It could be seen that voting Yes or No will make no difference when we have this rude exercise of bold power. If we are to be really serious about change, then this has to come from the powerful - our politicians and our media. These need to change from dismissive black holes to bright, inspiring stars that truly reflect the voices of others responsibly, with care and attention, rather than continue to spin distracting fantasies to achieve programmed outcomes seeking praise in glowing reports.

Mmmm! As if these things will ever change. Hope might ‘spring eternal,’ but it has to be numb to reality, blinded by faith, to be maintained; for one to see that a Yes vote is warranted: it is deserved, as a matter of principle. It is a start, a small step in the right direction that envisages a better world. Even the cynic should be able to see that doing nothing is not helpful, or hopeful.

21 APRIL 23


This piece was written in order to prove the very point that this article makes, and predicts. The text was forwarded to two major media outlets, one print and one television. Neither bothered to even acknowledge receipt of the piece, which is the point being made: one can have a ‘voice,’ but there is no obligation on anyone to either listen or respond.#

The piece was not sent to any politician as one already knows from the many attempts made to contact politicians while stranded overseas when the country was COVID-closed, that one would not get anything but a prolonged and careless silence. No, this has to be corrected: one response from the local member was received; it told us to go away and “contact your local member"! The member just thoughtlessly flicked out the standard reply to go elsewhere.

The only difference a constitutional ‘voice’ will have is that this ‘right to talk’ will allow the protests made when the ‘voice’ is ignored, to start from a different base that has some substance in law. There will be a greater opportunity for politicians to be embarrassed into action: but given the past where it has been made crystal clear that politicians have no shame, one can predict that this ‘voice’ is pure, formal, legitimised spin that aims to give the impression of empowerment when it is obvious that all power remains where it always has been - with the government. The Voice will be used by the politicians to show that they are listening and responsive only when they want to do what The Voice has suggested; otherwise The Voice will be ignored, managed with gyrating gobbledygook to try to intimate that politicians are doing what has been spoken about in another way - all for the good of ‘the people of Australia.’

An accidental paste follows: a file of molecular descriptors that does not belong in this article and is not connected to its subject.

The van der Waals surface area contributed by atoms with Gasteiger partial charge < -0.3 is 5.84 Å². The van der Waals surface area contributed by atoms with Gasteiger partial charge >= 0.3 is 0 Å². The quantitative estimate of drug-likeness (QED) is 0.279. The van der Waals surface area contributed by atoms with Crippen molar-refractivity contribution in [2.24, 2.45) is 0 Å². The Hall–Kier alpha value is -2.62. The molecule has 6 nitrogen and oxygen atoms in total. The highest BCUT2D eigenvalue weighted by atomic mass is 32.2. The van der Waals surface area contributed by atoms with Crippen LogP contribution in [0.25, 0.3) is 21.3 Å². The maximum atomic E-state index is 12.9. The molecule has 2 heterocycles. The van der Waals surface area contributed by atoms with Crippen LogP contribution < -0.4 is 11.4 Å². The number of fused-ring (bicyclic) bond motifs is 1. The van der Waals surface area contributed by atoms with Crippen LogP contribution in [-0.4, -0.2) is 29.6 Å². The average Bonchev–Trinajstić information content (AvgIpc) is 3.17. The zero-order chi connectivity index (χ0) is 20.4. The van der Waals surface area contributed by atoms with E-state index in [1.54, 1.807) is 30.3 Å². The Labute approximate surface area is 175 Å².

The article made the point that, if there was to be any change, it had to come from those in power, and we all know that this is never given up or changed easily; it usually takes civil protests or civil war to achieve this. These words alarm: one has to note that in this context, ‘civil’ relates to ordinary citizens, and has nothing to do with being courteous and polite: there is nothing civil in this latter sense, in either protests or wars.


The print media only wants quirky ‘selfies’ for readers to drool over: see - These usually involve intimacies and problems with a ‘Dorothy Dix’ quality: “Should I . . . ?” “Will it . . . ?” “My partner . . . ?” Situations like blind dates are structured just for the readers’ indulgences, for them to salivate over the feedback: “Did you kiss?” “Did you . . . ?” Ideas on matters political are unwanted; irrelevant.